There are $300,000 in grants available for retrofitting diesel-powered bus engines to reduce emissions. Doe Run, Co. will also contribute $200,000 to help schools remove hazardous waste or old chemicals from science labs, photo and art studios, and dark rooms.

    According to the Doe Run, Co., “After receiving the Doe Run grant, each school district will contract independently with their maintenance providers or vendors to complete the work on each engine. Upgrades are aimed at reducing school bus emissions of nitrogen oxide, particulate matter and volatile organic compounds by up to 90 percent. School districts will be required to share data reporting reductions and progress with Doe Run.”

    In total, Doe Run, Co. will contribute $3.5 million to fund Missouri school districts and another $2 million to community-based projects, some of which include Missouri public school projects as part of the same 2010 agreement with the EPA.

  • More Missouri Students Attending Full-Day Kindergarten

    Enrollment in full-day kindergarten has increased by more than 10% — from 85.6% to 95.7% — since 2006, according to the Missouri Top Ten by 20 Dashboard . This is great news for the state of Missouri.

    The fact that Missouri offers full-day kindergarten is a sign that Missouri is ahead of the national learning curve for the public education of young students. According to the Children’s Defense Fund, 94% of Missouri’s children attend full-day kindergarten, while only ten states and the District of Columbia require full-day kindergarten to be provided and publicly funded at all. Thirty-four states require at least half-day kindergarten, and six have no requirement at all for public kindergarten programs.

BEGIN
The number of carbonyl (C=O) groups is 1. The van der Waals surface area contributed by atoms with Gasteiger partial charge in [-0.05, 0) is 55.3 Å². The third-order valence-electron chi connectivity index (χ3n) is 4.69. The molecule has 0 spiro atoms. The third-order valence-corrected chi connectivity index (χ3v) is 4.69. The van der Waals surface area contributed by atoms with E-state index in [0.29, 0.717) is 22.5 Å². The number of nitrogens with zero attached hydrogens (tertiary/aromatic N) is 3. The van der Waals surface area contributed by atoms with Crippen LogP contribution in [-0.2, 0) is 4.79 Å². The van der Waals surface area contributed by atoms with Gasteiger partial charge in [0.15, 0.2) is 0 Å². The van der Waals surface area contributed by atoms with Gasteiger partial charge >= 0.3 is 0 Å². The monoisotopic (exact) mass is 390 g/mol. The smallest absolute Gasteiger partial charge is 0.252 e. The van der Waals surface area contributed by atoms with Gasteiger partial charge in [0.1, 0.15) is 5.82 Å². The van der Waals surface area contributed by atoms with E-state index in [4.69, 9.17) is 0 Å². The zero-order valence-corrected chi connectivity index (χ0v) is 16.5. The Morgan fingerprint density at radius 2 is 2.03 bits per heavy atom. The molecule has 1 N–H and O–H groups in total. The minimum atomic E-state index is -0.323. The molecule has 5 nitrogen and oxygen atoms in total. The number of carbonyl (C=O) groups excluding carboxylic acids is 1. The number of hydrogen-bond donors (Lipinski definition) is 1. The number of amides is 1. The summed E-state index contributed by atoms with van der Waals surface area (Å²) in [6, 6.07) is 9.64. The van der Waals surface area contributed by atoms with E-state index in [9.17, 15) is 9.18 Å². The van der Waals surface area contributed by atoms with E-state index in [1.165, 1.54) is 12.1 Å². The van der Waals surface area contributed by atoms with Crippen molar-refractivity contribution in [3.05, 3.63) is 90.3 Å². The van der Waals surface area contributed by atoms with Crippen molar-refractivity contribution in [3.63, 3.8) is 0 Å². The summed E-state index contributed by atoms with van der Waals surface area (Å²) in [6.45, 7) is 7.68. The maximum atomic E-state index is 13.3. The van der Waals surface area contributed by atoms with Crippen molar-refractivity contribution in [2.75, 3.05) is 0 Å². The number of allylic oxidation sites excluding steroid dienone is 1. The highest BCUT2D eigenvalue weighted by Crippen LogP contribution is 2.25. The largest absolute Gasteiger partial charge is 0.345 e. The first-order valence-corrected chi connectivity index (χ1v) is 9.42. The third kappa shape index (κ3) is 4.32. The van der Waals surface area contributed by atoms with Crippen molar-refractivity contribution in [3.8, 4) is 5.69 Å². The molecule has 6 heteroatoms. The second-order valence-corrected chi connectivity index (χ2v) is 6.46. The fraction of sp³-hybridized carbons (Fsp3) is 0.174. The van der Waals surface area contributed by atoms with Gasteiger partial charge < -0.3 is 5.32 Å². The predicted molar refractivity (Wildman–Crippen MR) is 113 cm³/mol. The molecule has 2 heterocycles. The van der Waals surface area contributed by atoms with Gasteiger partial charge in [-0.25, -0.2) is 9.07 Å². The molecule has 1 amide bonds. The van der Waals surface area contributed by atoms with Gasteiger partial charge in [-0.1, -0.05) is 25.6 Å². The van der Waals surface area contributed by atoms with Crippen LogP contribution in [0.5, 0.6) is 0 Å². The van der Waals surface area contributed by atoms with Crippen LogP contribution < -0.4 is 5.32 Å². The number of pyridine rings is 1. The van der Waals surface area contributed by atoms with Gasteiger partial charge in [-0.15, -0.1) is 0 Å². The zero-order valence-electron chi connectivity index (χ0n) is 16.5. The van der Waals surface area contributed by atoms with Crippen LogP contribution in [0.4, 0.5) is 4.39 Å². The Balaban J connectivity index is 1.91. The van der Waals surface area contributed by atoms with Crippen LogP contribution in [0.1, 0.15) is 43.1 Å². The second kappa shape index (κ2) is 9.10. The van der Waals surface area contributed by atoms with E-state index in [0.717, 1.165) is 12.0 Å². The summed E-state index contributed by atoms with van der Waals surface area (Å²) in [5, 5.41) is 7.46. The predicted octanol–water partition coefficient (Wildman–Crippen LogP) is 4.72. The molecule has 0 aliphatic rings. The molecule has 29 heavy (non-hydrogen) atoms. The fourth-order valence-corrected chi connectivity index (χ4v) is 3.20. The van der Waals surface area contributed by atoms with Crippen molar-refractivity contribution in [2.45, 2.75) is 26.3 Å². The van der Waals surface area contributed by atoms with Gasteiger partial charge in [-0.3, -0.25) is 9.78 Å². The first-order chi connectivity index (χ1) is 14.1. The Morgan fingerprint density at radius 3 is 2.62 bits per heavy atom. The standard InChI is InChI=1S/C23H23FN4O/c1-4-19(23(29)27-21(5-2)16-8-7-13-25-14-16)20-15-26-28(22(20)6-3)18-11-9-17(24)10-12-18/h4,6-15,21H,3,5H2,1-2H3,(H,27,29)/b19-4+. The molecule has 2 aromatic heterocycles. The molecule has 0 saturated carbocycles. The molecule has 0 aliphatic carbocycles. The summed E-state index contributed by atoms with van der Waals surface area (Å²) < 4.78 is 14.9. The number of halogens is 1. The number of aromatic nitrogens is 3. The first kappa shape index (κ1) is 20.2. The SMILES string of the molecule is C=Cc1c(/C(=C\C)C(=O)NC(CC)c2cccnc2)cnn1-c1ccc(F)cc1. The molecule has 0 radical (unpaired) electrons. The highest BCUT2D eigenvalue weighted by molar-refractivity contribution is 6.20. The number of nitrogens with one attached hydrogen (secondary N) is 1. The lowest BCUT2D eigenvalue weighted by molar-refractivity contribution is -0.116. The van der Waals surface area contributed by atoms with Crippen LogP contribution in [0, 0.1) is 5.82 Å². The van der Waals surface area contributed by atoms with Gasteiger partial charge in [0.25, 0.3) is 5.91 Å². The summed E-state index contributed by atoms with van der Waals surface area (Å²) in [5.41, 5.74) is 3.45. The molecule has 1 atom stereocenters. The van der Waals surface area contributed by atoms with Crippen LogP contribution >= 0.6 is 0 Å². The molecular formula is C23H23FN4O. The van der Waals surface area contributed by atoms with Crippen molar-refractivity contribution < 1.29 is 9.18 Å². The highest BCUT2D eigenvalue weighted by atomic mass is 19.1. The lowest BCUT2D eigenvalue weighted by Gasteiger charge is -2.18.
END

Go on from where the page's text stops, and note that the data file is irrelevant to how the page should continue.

Is Full-Day Kindergarten Overrated?
    Research shows that students who attend full-day kindergarten programs build stronger academic foundations that their peers who attend part-day programs or don’t attend kindergarten.

    Strategies for Children cites research that students who attend full-day kindergarten programs learn more in reading and math and exhibit more independent learning, classroom involvement, and productivity in work with peers than children who are enrolled in half-day kindergarten programs

    At-risk and low-income students, especially, benefit from full-time kindergarten instruction.

    A study of 17,600 Philadelphia students found not only that low-income students performed better in full-day than half-day kindergarten, but that school districts saved a substantial sum of money in reduced retention rates of those full-time kindergarten students in the first, second and third grades. 

    Missouri has a 22% child poverty rate and 34% of Missouri’s children live in single parent families. 146,000 Missourians receive WIC (Women, Infants and Children supplemental nutrition program) support, and nearly half a million adults and children in Missouri receive welfare

    When so many of Missouri’s students and families are low-income, Missouri’s record high enrollment in full-day kindergarten is especially meaningful. We are setting the next generation of students up for academic — and life – success.

    Is your child or a child in your care nearing kindergarten age? Enrollment in Missouri’s full-time kindergarten programs is free in most districts. Contact your local public school district to find out how to enroll your child.

3550 Amazonas Drive, Jefferson City, MO 65109. 573-638-4825